One glance at the exhibition posters from the late 1940s and 1950s lining a wall of the Stedelijk Museum in Amsterdam is enough to see how dynamic it was at that time, both in celebrating the history of the avant-garde and championing new artists.
The Stedelijk owes its reputation as one of the most influential modern art museums of the postwar era to Willem Sandberg, its director from 1945 to 1963. If all he had done was discharge his directorial duties, Sandberg would still be revered as a great museologist, but he also fulfilled an unofficial role as the Stedelijk’s graphic designer, producing hundreds of posters and catalogues during his directorship, as well as the museum’s stationery and tickets.
Self-taught though Sandberg was in design, he developed a distinctive visual language for the Stedelijk characterized by the clarity and economy of simple forms and bold colors. The roots of his design sensibility, described by his friend and fellow designer Jan Bons as a “cheerful minimum,” are also on display there: a series of pamphlets entitled Experimenta Typografica that he made in a perilous period when he was on the run from the Nazis, living secretly in the Dutch countryside during World War II.
Born to a wealthy family in the Dutch city of Amersfoort in 1897, Sandberg studied art in Amsterdam before traveling around Europe, living in Paris and Vienna, visiting the Bauhaus art and design school in Germany, and serving a printing apprenticeship in Switzerland. Shortly after returning to Amsterdam, he started working for the Stedelijk as a graphic designer and curator.
When the Nazis occupied the Netherlands in 1940, Sandberg joined the resistance, applying his design and printing skills to forge identity papers and using his professional status at the museum to meet in secret with dissident groups on official visits to Germany. In 1943, he was part of a plot to destroy the official records at the Amsterdam Central Civil Registry Office. He and his co-conspirators were betrayed and forced to go into hiding. All of the others were eventually captured by the Gestapo and sentenced to death.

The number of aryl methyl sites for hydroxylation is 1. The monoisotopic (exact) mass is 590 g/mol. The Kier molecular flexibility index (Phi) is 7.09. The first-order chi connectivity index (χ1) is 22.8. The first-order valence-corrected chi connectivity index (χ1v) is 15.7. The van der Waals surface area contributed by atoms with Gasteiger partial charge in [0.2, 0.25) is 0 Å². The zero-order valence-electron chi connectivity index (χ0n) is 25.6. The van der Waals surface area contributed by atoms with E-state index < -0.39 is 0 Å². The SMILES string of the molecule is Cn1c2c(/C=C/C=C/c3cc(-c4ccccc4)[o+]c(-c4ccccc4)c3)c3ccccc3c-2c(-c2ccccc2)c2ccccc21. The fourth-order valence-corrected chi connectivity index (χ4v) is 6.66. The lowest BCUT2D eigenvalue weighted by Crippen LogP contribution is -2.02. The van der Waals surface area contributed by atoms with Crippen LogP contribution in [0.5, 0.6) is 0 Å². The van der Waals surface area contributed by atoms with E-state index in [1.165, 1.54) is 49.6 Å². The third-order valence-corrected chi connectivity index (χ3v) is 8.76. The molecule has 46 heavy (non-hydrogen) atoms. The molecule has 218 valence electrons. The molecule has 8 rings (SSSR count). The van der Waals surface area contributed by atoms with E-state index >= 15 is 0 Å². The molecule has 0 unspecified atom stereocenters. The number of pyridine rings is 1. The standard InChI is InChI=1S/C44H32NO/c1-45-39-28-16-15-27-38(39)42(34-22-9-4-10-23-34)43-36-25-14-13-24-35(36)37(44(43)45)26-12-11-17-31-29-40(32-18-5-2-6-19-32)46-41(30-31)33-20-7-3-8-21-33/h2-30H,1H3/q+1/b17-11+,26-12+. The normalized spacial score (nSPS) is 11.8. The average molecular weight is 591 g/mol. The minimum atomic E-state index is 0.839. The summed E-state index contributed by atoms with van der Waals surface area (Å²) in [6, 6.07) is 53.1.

Having disguised his appearance, Sandberg spent the last fifteen months of the war in the tiny town of Gennep in the eastern Netherlands posing as Henri Willem van der Bosch. With Sandberg living hand to mouth under a false identity and knowing that his wife was in prison, their son was in a concentration camp, and many of his friends were dead, his hair went white. He sought solace in reading, mostly on art and philosophy, recording his observations in the Experimenta Typografica.
Sandberg produced nineteen pamphlets between December 1943 and April 1945, making a couple of copies of each one, all done by hand. They consisted of twenty to sixty pages of drawings, collages, and texts, which were either written by Sandberg himself or quoted from Confucius, Proudhon, Stendhal, and other favorite writers on themes like love, death, education, architecture, and typography. As Sandberg had no money and materials were scarce in wartime, he improvised by using whatever he could find: scraps of wallpaper, cardboard packaging, tissue paper, and wrapping paper together with photographs, drawings, and symbols torn from magazines for his collages.
The pamphlets were to be printed in Amsterdam by Sandberg’s friend and co-conspirator, Frans Duwaer, but he was arrested and killed by the Gestapo. Instead the Experimenta Typographica were printed first by the Vijpondpers, or “5lb Press”—so called because the Nazis banned the production of publications using more than five pounds of paper—and, later, by an art gallery in Cologne.
Just as Sandberg’s reflections as a fugitive had a profound influence on his directorship of the Stedelijk, his ingenious use of found materials, esoteric typefaces, vivid colors, and lowercase lettering in the Experimenta Typographica defined the visual identity of the museum, as well as remind us of his courage and resourcefulness.
Alice Rawsthorn is a London-based design writer. She is the author of Hello World: Where Design Meets Life, published by Hamish Hamilton.